Organizing payroll, developing a budget and/or managing human resources may keep the lights on, but without someone filling the executive director role during the transition period, your organization can be harmed and stymied while the Board is focused on the executive search for a new ED.

Read More

CFO Advice: How to Protect Your Business Bank Accounts

Protecting your corporate or small business bank accounts from the possibility of a bank failure seems like one of those worries that shouldn’t keep a small business owner or C-suite executive up at night.

Then came the failure of Silicon Valley Bank. And Signature Bank. And the rescues of First Republic Bank and Credit Suisse.

Jamie Dimon, the Chief Executive Office of JPMorgan Chase who rallied big banks to rescue First Republic, said in his annual letter to shareholders that it ain’t over yet. Even when the current crisis ends, he wrote, “there will be repercussions from it for years to come.”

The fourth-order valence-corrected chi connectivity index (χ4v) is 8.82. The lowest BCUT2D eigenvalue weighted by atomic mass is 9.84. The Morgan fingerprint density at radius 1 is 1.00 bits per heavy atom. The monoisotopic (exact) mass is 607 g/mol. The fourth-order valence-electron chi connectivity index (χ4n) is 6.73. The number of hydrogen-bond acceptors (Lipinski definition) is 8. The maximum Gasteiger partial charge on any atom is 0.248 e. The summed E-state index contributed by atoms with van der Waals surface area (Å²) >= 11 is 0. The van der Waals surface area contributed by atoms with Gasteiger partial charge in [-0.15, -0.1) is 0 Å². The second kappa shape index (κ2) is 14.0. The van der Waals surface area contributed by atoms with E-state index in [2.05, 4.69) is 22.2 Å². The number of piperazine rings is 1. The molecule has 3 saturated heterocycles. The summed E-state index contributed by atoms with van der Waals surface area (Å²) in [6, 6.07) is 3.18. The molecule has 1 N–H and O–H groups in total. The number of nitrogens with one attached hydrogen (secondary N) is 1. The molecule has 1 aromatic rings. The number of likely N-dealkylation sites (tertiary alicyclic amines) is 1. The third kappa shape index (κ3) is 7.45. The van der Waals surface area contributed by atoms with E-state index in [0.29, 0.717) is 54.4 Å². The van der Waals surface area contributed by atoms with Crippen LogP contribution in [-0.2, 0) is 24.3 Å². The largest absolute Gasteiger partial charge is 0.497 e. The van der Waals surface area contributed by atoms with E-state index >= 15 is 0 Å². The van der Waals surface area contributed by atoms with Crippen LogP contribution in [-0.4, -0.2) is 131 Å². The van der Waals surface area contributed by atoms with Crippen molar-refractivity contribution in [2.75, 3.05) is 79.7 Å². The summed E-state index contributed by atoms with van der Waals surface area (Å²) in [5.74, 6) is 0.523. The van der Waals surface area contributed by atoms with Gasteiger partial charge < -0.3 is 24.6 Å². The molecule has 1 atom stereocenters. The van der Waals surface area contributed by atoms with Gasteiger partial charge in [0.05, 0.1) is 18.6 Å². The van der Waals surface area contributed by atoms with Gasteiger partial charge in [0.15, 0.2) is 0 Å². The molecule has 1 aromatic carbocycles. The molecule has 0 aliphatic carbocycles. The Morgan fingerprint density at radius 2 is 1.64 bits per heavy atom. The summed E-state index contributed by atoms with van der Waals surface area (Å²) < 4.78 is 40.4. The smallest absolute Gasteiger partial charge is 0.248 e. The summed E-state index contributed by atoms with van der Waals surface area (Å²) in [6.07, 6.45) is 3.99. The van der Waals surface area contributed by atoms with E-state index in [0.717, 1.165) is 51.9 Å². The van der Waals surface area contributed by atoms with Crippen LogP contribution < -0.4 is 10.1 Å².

Suddenly, a good night’s sleep is just as much at risk as your company’s cash. 

So we asked four of our RED Team CFOs to share their advice about how small business owners and executives at lower middle market and middle market companies can protect their business bank accounts in an uncertain banking environment where the next bank failure is as close as the next viral tweet that sends depositors scrambling to make immediate withdrawals.

Please note that these experienced CFOs offered advice based on their personal opinions – it should not be considered tax or legal advice. 

Read More

Seeing with New Eyes: Cross-Pollination in Business Has Advantages

When a company is in need of new leadership, chances are the board and CEO are going to enlist a search firm that will comb through the same old group of people in search of that new leader. They will search for someone who has served in that job at a similar type of company and almost always in the same industry.